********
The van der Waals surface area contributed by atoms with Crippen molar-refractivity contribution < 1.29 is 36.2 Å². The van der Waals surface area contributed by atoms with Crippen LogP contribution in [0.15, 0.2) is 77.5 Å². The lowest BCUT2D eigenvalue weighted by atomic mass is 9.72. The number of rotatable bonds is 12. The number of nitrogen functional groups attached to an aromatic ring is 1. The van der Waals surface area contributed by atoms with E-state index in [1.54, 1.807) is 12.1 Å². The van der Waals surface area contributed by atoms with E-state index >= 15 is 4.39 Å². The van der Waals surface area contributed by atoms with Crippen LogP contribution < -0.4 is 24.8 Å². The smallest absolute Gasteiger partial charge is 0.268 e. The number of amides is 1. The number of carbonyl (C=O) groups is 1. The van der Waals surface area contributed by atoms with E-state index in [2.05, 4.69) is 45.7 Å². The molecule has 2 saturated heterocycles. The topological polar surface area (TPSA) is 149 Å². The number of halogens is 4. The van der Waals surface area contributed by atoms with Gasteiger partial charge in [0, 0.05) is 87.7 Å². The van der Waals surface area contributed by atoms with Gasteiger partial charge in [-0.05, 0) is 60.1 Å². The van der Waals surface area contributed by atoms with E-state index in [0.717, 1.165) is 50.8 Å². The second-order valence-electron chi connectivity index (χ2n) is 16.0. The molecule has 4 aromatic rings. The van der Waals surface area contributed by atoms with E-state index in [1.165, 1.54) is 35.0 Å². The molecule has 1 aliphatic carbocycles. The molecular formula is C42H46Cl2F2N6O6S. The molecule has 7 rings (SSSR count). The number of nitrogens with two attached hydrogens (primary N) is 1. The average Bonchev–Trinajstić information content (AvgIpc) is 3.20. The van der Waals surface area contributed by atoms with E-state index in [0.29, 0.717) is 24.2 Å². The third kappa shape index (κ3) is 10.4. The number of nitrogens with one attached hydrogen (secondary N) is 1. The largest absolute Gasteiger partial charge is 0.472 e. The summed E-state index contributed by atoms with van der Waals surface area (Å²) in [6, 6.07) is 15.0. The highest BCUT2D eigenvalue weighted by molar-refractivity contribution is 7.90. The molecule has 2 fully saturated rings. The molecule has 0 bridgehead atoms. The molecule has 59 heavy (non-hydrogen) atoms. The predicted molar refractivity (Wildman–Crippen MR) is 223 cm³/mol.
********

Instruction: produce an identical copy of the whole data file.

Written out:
The van der Waals surface area contributed by atoms with Crippen molar-refractivity contribution < 1.29 is 36.2 Å². The van der Waals surface area contributed by atoms with Crippen LogP contribution in [0.15, 0.2) is 77.5 Å². The lowest BCUT2D eigenvalue weighted by atomic mass is 9.72. The number of rotatable bonds is 12. The number of nitrogen functional groups attached to an aromatic ring is 1. The van der Waals surface area contributed by atoms with E-state index in [1.54, 1.807) is 12.1 Å². The van der Waals surface area contributed by atoms with E-state index >= 15 is 4.39 Å². The van der Waals surface area contributed by atoms with Crippen LogP contribution < -0.4 is 24.8 Å². The smallest absolute Gasteiger partial charge is 0.268 e. The number of amides is 1. The number of carbonyl (C=O) groups is 1. The van der Waals surface area contributed by atoms with E-state index in [2.05, 4.69) is 45.7 Å². The molecule has 2 saturated heterocycles. The topological polar surface area (TPSA) is 149 Å². The number of halogens is 4. The van der Waals surface area contributed by atoms with Gasteiger partial charge in [0, 0.05) is 87.7 Å². The van der Waals surface area contributed by atoms with Gasteiger partial charge in [-0.05, 0) is 60.1 Å². The van der Waals surface area contributed by atoms with E-state index in [0.717, 1.165) is 50.8 Å². The second-order valence-electron chi connectivity index (χ2n) is 16.0. The molecule has 4 aromatic rings. The van der Waals surface area contributed by atoms with E-state index in [1.165, 1.54) is 35.0 Å². The molecule has 1 aliphatic carbocycles. The molecular formula is C42H46Cl2F2N6O6S. The molecule has 7 rings (SSSR count). The number of nitrogens with two attached hydrogens (primary N) is 1. The average Bonchev–Trinajstić information content (AvgIpc) is 3.20. The van der Waals surface area contributed by atoms with E-state index in [0.29, 0.717) is 24.2 Å². The third kappa shape index (κ3) is 10.4. The number of nitrogens with one attached hydrogen (secondary N) is 1. The largest absolute Gasteiger partial charge is 0.472 e. The summed E-state index contributed by atoms with van der Waals surface area (Å²) in [6, 6.07) is 15.0. The highest BCUT2D eigenvalue weighted by molar-refractivity contribution is 7.90. The molecule has 2 fully saturated rings. The molecule has 0 bridgehead atoms. The molecule has 59 heavy (non-hydrogen) atoms. The predicted molar refractivity (Wildman–Crippen MR) is 223 cm³/mol.